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One of the best productivity features of Linux is bash scripting. With it, you can do a complex series of tasks in one quick go so it’s great for elaborate and repetitive needs. Bash scripts and cron jobs are also a great way to get to know terminal commands, as both make use of terminal commands that get used repeatedly.
Interested in using fun tools to learn terminal commands? Following are are five ideas for shell scripts and cron jobs to get you started. But first, a little introduction.
What Are Shell Scripts?
Like I mentioned earlier, bash scripts (also called shell scripts) are simply lists of commands that are executed in order. They’re usually created to bring together a collection of commands that need to be run in order to complete a certain task (whatever you need your computer to do for you). They’re then useful because you just have to work hard once to write all the commands, and then it does the work much faster every time you use it. You can use the script however many times you need to, so it just makes life a lot easier.
All you need is a bit of knowledge of the bash scripting language (which is all about controlling the flow of the script, including loops, variables, and so on) and a good feel for various Linux commands. For example, these 40 essential commands should definitely be known in order to write effective scripts. If you don’t know all of this yet, don’t worry! That’s why you’re doing this — the best way to learn this is to dive in head-first.
When creating a bash script, there are a few things you need to know. Every scripts needs to have an .sh file extension, start with the line “#!/bin/bash”, and comments can be made on a per-line basis with a #. Each new line is also a new command, and $1, $2, $3… are all parameters. You can use however many you need.
What Are Cron Jobs?
Cron jobs are simply bash scripts that run when you boot up your computer and when certain time conditions have been met. For them, you write your script, save it, and then run a command to add a new cron job that points to the location of the newly-saved script.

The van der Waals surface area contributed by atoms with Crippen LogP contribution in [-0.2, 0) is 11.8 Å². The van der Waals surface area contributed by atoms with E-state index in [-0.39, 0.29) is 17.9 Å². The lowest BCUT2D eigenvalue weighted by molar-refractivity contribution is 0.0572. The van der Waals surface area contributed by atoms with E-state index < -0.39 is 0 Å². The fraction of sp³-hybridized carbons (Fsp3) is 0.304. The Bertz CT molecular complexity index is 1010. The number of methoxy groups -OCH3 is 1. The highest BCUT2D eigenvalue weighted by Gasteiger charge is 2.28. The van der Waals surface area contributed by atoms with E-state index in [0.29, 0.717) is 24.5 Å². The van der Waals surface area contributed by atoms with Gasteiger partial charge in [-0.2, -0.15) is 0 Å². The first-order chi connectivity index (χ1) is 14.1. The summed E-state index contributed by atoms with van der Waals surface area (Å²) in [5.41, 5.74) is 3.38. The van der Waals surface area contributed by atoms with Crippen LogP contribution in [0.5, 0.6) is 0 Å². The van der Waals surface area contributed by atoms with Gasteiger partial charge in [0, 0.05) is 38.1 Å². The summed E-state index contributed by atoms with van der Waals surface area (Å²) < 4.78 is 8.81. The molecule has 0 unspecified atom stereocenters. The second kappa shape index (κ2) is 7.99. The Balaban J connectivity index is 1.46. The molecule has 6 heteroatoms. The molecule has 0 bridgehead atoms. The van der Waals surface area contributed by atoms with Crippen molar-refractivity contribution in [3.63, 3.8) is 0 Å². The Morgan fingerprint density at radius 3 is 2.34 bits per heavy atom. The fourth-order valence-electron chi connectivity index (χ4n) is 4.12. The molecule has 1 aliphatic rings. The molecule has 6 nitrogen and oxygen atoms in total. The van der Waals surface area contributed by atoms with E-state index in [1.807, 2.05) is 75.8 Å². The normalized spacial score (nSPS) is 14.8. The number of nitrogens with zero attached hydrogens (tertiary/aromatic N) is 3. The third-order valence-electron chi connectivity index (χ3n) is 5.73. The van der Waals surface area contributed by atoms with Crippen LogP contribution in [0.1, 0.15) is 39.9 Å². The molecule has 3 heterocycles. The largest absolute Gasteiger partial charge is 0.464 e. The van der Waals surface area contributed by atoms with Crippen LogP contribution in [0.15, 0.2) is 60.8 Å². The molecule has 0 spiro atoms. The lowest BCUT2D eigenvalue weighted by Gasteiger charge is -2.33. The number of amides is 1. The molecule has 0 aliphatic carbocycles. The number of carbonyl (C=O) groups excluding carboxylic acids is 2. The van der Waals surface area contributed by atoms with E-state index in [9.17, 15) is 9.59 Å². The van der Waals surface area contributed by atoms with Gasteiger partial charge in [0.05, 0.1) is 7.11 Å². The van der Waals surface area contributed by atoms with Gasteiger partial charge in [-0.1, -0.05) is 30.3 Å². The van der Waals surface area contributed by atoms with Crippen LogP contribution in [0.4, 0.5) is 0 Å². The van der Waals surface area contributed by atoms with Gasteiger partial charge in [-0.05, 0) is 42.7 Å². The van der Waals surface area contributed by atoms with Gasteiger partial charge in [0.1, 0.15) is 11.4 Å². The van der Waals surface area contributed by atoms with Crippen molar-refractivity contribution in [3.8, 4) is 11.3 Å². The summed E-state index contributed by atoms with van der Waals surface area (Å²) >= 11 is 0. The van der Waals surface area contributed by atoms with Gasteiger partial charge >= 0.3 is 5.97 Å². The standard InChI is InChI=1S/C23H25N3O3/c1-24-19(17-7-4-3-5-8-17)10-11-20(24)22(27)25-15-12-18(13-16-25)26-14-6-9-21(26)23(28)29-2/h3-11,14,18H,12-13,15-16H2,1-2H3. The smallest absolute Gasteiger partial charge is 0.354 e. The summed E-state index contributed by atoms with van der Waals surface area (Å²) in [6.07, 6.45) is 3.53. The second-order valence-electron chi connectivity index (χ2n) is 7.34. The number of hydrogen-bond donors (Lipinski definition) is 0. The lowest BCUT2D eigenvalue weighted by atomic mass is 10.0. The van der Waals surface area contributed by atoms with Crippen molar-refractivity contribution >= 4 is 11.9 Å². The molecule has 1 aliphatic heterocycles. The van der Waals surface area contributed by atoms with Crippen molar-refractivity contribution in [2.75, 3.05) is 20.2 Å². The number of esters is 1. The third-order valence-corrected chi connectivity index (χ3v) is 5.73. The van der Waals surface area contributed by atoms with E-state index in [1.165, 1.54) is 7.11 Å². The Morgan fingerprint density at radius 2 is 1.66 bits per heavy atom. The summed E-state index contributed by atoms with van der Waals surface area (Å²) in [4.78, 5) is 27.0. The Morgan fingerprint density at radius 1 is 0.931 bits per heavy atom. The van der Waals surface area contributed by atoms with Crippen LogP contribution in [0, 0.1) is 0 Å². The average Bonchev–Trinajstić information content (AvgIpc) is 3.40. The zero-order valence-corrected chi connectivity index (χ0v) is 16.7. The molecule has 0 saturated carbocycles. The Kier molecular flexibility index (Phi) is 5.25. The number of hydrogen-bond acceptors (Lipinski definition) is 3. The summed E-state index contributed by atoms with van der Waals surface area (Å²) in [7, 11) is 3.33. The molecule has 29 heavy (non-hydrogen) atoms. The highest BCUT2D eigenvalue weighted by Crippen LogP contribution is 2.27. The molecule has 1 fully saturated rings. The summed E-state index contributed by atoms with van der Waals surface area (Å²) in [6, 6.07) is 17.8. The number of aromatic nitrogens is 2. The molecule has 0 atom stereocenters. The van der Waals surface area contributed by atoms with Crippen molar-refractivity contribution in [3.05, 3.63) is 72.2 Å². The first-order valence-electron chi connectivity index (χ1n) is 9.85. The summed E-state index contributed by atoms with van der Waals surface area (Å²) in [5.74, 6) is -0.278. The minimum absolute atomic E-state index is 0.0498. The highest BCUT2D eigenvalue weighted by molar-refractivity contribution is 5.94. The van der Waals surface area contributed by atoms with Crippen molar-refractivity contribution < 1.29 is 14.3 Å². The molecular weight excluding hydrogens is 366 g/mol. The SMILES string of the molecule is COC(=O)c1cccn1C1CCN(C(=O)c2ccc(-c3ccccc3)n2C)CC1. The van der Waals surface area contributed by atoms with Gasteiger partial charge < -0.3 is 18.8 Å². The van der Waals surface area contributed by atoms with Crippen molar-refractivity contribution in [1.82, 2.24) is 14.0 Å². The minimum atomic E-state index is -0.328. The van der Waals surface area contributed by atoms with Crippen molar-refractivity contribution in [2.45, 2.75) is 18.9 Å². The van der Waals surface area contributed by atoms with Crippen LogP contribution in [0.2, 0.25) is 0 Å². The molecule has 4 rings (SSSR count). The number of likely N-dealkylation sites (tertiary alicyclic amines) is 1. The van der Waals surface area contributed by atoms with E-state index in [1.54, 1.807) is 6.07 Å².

Once you’ve created the script, you’ll need to create a .txt file that uses the following format: 0-60 <minutes>, 0-23 <hours>, 1-31 <days>, 1-12 <months>, 0-7 <days of week with both 0 and 7 meaning Sunday>, and then the path of the script. For each position where the value doesn’t matter (such as the day of the week), you can just replace the number with an asterisk. Then run
crontab /path/to/file.txt, obviously replacing the path with the actual one. You’ve now set up a cron job!
Now that you know what a bash script and cron job are, here are some ideas you can try to implement yourself. For all of these ideas, I’m sure you’ll be able to find code that does exactly these things, but where’s the fun in that?
Let’s say you have a bunch of pictures in a folder, but they all have very strange names. Instead of keeping those unhelpful names, you could instead create a script that will take the name of the folder and count incrementally in order to create new names for all of those images. It might not be the most useful thing in the world, but it’s a great start in practicing your bash scripting skills.
Firewall Rules Switcher
If you’re an online gamer, chances are that you’ll need to keep some ports open for the games to work or perform as well as they should. Since you should try to keep a tight firewall by default, you may want to create two scripts — one that can open up the ports needed for gaming, and another one to close them back up. That way, you can enjoy your games when you’re playing and have a secure working environment when you’re not.
Batch Image Resizing
As MakeUseOf’s newsletter editor, I constantly have to get images and resize them for use in the newsletter. Creating a script that can resize a batch of images in one go is extremely useful to save time and energy. If you have a similar need, make yourself a script that can do this!
Automatic Wallpaper Rotation
Don’t like staring at the same wallpaper every day? You could make a script that can pick an image at random from a folder and apply it as the wallpaper. You can then just use it as a script to run it on demand, or you can add it as a cron job so it’ll set a new wallpaper every day.
Automatic Removal Of Trash, Caches, and More
Another great cron job to create is one that can empty out the trash and any other locations that may contain temporary or junk files (such as your browser’s cache). While it wouldn’t be able to run right before you shut down, it could be set up to run as soon as you turn on your computer, which in the long-run achieves the same exact thing. Making it a cron job will let you “set it and forget it” while keeping those locations from taking up too much of your storage space.
The one tip I can provide here is to make sure that you’re only deleting the contents of the folders in question, and not the folders themselves.
rm -rf /path/to/folder is different to
rm -rf /path/to/folder/*.
These five scripting ideas should give you a head start in creating bash scripts on Linux. I know that a few of these ideas may seem a little difficult, and I really wanted to add some code to help you guys out, but I think it’s best if you learn on your own. The Internet is a fantastic resource for scripting, so I’m sure you’ll find answers very quickly. Once you’ve gotten a taste of what it’s like to do scripting, there’s no limit to what it can do for you.
Need more ways to learn about Linux? Check out these 11 shortcuts to speed up the process!
What are some of the best scripts you’ve written? Let us know in the comments!